Popeye is abducted by Martians who conduct a series of hideous experiments on him, but thanks to his copious spinach supply (4 cans), all the experiments fail.

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Cast

Uncredited cast:
Jackson Beck ...
Martians (voice) (uncredited)
...
Popeye (voice) (uncredited)
Sid Raymond ...
Martians (voice) (uncredited)
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Storyline

Popeye is abducted by Martians who conduct a series of hideous experiments on him, but thanks to his copious spinach supply (4 cans), all the experiments fail.

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Details

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Release Date:

2 October 1953 (USA)  »

Also Known As:

Rumskipper Skræk  »

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Technical Specs

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Sound Mix:

(RCA Sound System)

Color:

(Technicolor)

Aspect Ratio:

1.66 : 1
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Did You Know?

Trivia

Popeye's age is revealed in this cartoon. He is 40. See more »

Crazy Credits

The opening credits are slightly different from the usual credits of the Famous Studios Popeye cartoons (with the inclusion of "A Stereotoon"). Also, animated clouds are seen drifting to the right from the bottom. At the end, after Popeye sings "I'm Popeye the Sailor Man" and makes his trademark tooting sound with his pipe, the smoke from his pipe begins to take shape while the rest of the picture fades out and becomes the mountain and stars for the Paramount logo (sans the "A Paramount Picture" text). The smoke (from Popeye's pipe) then morphs into the text for "A Paramount Picture." See more »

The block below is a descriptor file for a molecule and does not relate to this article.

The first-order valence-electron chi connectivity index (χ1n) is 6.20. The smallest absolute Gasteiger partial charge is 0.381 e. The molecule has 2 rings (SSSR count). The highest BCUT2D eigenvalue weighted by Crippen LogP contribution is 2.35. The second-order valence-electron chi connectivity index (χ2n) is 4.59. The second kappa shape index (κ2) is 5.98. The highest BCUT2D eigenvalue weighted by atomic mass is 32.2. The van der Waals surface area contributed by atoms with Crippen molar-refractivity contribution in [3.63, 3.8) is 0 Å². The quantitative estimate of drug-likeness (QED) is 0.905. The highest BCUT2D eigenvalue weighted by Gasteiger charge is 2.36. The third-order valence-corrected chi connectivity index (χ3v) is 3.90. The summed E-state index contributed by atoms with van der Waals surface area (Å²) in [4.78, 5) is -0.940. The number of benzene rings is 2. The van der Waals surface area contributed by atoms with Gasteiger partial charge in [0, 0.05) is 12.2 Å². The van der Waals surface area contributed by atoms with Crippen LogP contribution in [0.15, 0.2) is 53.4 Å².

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User Reviews

 
Underrated Popeye Gem
29 February 2004 | by (United States) – See all my reviews

Popeye: The Ace Of Space was made in the 3-D craze of 1953, and surprisingly few have noticed the strikingly effective visual quality the cartoon has. The cartoon has a visual depth that is rare among cartoons that were made for the 3-D craze and which harkens back to Max and Dave Fleischer's landmark mixture of cel animation with dimensional backgrounds in the 1930s. The cartoon does not look flat as others do; it displays genuine depth in its backgrounds, particularly in the early scenes and also some of the space scenes.

The cartoon makes copious use of Popeye's spinach from its opening as he is on a country drive, encounters a collapsed bridge, and uses his famed vegetable to gain the strength needed to fuse the gap and continue on. But overlooking him (cued via unusually lush and effective Winston Sharples music) is a spacecraft from an alien world whose race seeks information on Earth and uses Popeye as a typical Earth being. Taken to their homeworld, Popeye endures dangerous experiments, surviving by downing one can of spinach after another, which eventually causes the alien beings to grapple for his remaining container.

The plot moves along quite well and the gags help it move along. This is less an overt comedy than a mixed-mode melodrama in the vein the series had evolved to by 1953, and it works very well as such. But it is the visual depth that makes this cartoon stand out from others.


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